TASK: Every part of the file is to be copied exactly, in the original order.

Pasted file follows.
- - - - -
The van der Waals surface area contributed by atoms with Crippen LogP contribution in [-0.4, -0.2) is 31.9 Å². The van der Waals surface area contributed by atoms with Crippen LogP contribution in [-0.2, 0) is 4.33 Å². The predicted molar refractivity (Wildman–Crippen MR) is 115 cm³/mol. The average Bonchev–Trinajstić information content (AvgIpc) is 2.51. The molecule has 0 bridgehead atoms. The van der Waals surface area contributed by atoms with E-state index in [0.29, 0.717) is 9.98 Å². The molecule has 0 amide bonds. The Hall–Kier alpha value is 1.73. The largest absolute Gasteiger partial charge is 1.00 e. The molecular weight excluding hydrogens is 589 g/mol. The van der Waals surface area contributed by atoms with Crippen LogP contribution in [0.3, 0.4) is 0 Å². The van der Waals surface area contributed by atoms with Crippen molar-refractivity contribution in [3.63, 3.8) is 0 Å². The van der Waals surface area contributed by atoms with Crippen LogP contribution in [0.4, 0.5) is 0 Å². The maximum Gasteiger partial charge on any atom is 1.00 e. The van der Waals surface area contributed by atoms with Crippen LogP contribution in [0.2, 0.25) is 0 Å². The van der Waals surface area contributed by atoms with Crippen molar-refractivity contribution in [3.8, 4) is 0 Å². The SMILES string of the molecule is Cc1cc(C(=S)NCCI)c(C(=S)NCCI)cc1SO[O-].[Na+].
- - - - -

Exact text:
The van der Waals surface area contributed by atoms with Crippen LogP contribution in [-0.4, -0.2) is 31.9 Å². The van der Waals surface area contributed by atoms with Crippen LogP contribution in [-0.2, 0) is 4.33 Å². The predicted molar refractivity (Wildman–Crippen MR) is 115 cm³/mol. The average Bonchev–Trinajstić information content (AvgIpc) is 2.51. The molecule has 0 bridgehead atoms. The van der Waals surface area contributed by atoms with E-state index in [0.29, 0.717) is 9.98 Å². The molecule has 0 amide bonds. The Hall–Kier alpha value is 1.73. The largest absolute Gasteiger partial charge is 1.00 e. The molecular weight excluding hydrogens is 589 g/mol. The van der Waals surface area contributed by atoms with Crippen LogP contribution in [0.3, 0.4) is 0 Å². The van der Waals surface area contributed by atoms with Crippen molar-refractivity contribution in [3.63, 3.8) is 0 Å². The van der Waals surface area contributed by atoms with Crippen LogP contribution in [0.4, 0.5) is 0 Å². The maximum Gasteiger partial charge on any atom is 1.00 e. The van der Waals surface area contributed by atoms with Crippen LogP contribution in [0.2, 0.25) is 0 Å². The van der Waals surface area contributed by atoms with Crippen molar-refractivity contribution in [3.8, 4) is 0 Å². The SMILES string of the molecule is Cc1cc(C(=S)NCCI)c(C(=S)NCCI)cc1SO[O-].[Na+].